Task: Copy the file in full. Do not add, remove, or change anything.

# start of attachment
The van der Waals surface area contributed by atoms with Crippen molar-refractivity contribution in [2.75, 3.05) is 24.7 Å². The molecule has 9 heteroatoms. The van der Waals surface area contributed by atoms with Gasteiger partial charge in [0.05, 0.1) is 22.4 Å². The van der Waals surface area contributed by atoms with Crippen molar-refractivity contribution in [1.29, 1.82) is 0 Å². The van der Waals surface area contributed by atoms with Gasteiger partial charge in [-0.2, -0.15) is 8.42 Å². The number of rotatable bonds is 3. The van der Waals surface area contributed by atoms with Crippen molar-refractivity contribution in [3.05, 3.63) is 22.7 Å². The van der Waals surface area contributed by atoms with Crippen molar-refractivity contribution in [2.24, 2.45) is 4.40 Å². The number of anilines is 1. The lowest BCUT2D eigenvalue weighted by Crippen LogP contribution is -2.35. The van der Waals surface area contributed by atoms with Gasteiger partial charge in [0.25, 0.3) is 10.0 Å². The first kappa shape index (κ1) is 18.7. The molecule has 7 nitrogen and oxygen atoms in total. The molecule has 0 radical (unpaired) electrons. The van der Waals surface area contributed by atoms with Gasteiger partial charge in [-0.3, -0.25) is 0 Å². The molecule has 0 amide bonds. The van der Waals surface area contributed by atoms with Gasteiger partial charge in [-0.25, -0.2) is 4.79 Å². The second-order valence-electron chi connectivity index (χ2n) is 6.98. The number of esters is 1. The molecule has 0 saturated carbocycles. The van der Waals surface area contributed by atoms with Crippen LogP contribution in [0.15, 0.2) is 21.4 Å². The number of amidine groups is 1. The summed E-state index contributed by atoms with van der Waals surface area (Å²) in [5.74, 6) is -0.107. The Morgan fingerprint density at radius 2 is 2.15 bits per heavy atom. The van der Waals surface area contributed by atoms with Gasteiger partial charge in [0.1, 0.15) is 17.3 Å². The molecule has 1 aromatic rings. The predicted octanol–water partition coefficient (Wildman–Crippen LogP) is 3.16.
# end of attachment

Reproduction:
The van der Waals surface area contributed by atoms with Crippen molar-refractivity contribution in [2.75, 3.05) is 24.7 Å². The molecule has 9 heteroatoms. The van der Waals surface area contributed by atoms with Gasteiger partial charge in [0.05, 0.1) is 22.4 Å². The van der Waals surface area contributed by atoms with Crippen molar-refractivity contribution in [1.29, 1.82) is 0 Å². The van der Waals surface area contributed by atoms with Gasteiger partial charge in [-0.2, -0.15) is 8.42 Å². The number of rotatable bonds is 3. The van der Waals surface area contributed by atoms with Crippen molar-refractivity contribution in [3.05, 3.63) is 22.7 Å². The van der Waals surface area contributed by atoms with Crippen molar-refractivity contribution in [2.24, 2.45) is 4.40 Å². The number of anilines is 1. The lowest BCUT2D eigenvalue weighted by Crippen LogP contribution is -2.35. The van der Waals surface area contributed by atoms with Gasteiger partial charge in [0.25, 0.3) is 10.0 Å². The first kappa shape index (κ1) is 18.7. The molecule has 7 nitrogen and oxygen atoms in total. The molecule has 0 radical (unpaired) electrons. The van der Waals surface area contributed by atoms with Gasteiger partial charge in [-0.3, -0.25) is 0 Å². The molecule has 0 amide bonds. The van der Waals surface area contributed by atoms with Gasteiger partial charge in [-0.25, -0.2) is 4.79 Å². The second-order valence-electron chi connectivity index (χ2n) is 6.98. The number of esters is 1. The molecule has 0 saturated carbocycles. The van der Waals surface area contributed by atoms with Crippen LogP contribution in [0.15, 0.2) is 21.4 Å². The number of amidine groups is 1. The summed E-state index contributed by atoms with van der Waals surface area (Å²) in [5.74, 6) is -0.107. The Morgan fingerprint density at radius 2 is 2.15 bits per heavy atom. The van der Waals surface area contributed by atoms with Gasteiger partial charge in [0.1, 0.15) is 17.3 Å². The molecule has 1 aromatic rings. The predicted octanol–water partition coefficient (Wildman–Crippen LogP) is 3.16.